FRANKFORT — In one of the busiest days of this year's state legislative session, lawmakers on Monday sent Gov. Steve Beshear several major bills, ranging from snow-days relief for school districts to allowing marijuana oil for children with seizures.
Several other key bills hit snags, which might mean their demise in the 2014 General Assembly.
Among the bills in trouble are proposals to restore voting rights to nonviolent felons who have completed their sentences and to block the Bluegrass Pipeline from using eminent domain to take private property for construction of a natural gas liquids pipeline through Kentucky.
Monday marked the last day of the session until lawmakers return to Frankfort on April 14 and 15 to consider any vetoes made by Beshear. Lawmakers could pass more bills during those two days but would not get the opportunity to consider any vetoes of them by the governor. The Kentucky Constitution requires that the legislative session end April 15.
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Beshear signed into law Monday the snow-days relief bill a few hours after the Senate gave final passage to House Bill 211. It contains an emergency clause, meaning it took effect immediately upon becoming law.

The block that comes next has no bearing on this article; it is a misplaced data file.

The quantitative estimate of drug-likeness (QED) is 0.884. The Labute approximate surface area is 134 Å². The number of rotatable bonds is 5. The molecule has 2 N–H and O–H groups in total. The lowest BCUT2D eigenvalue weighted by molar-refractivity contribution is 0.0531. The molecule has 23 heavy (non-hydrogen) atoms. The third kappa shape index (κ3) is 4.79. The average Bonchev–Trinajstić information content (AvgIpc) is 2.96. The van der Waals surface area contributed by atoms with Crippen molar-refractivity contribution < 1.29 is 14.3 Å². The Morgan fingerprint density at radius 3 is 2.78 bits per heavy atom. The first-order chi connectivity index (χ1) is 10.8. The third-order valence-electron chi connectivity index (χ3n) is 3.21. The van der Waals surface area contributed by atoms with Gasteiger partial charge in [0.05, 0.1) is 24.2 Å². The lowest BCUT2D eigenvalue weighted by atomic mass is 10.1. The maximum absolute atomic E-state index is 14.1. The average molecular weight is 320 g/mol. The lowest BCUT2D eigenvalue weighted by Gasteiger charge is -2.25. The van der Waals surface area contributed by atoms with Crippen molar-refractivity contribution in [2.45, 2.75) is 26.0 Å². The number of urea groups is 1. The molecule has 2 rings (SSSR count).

The measure had been debated in the House and Senate for a few weeks until a compromise was reached last week.
The law allows school districts to make June 6 the last day of this school year. It urges the districts to reach 1,062 hours of instruction for the academic year with oversight from Education Commissioner Terry Holliday. The districts may extend the length of their remaining days as long as no school day has more than seven instructional hours. Any school district that wants to go beyond June 6 may do so under the new law.
Some districts, especially those in the mountains of Eastern Kentucky, have missed more than 30 days of school due to winter's bad weather.
The Senate gave final approval and sent to the governor a variety of other proposals, including:
■ Senate Bill 124, which allows the hospitals at the University of Kentucky and University of Louisville to provide oil derived from marijuana and hemp to children who suffer from certain severe seizures. The benefits also could apply to adults.
The substance would be allowed when recommended by doctors practicing at the research hospitals. The bill also would allow anyone enrolled in a U.S. Food and Drug Administration trial to be treated with the oil.
■ Senate Bill 109, which prohibits the sale of e-cigarettes to minors.
■ Senate Bill 92, which sets up a registry of adults who have abused someone. People could check the registry when looking for someone to tend to their loved ones.
■ Senate Bill 66, which requires police to have reasonable suspicions before entering a boat on Kentucky waters to check for possible violations. Several boaters on Lake Cumberland have complained about overzealous boating enforcement officials.
■ Senate Bill 212, which allows Sunday alcohol sales at small farm wineries.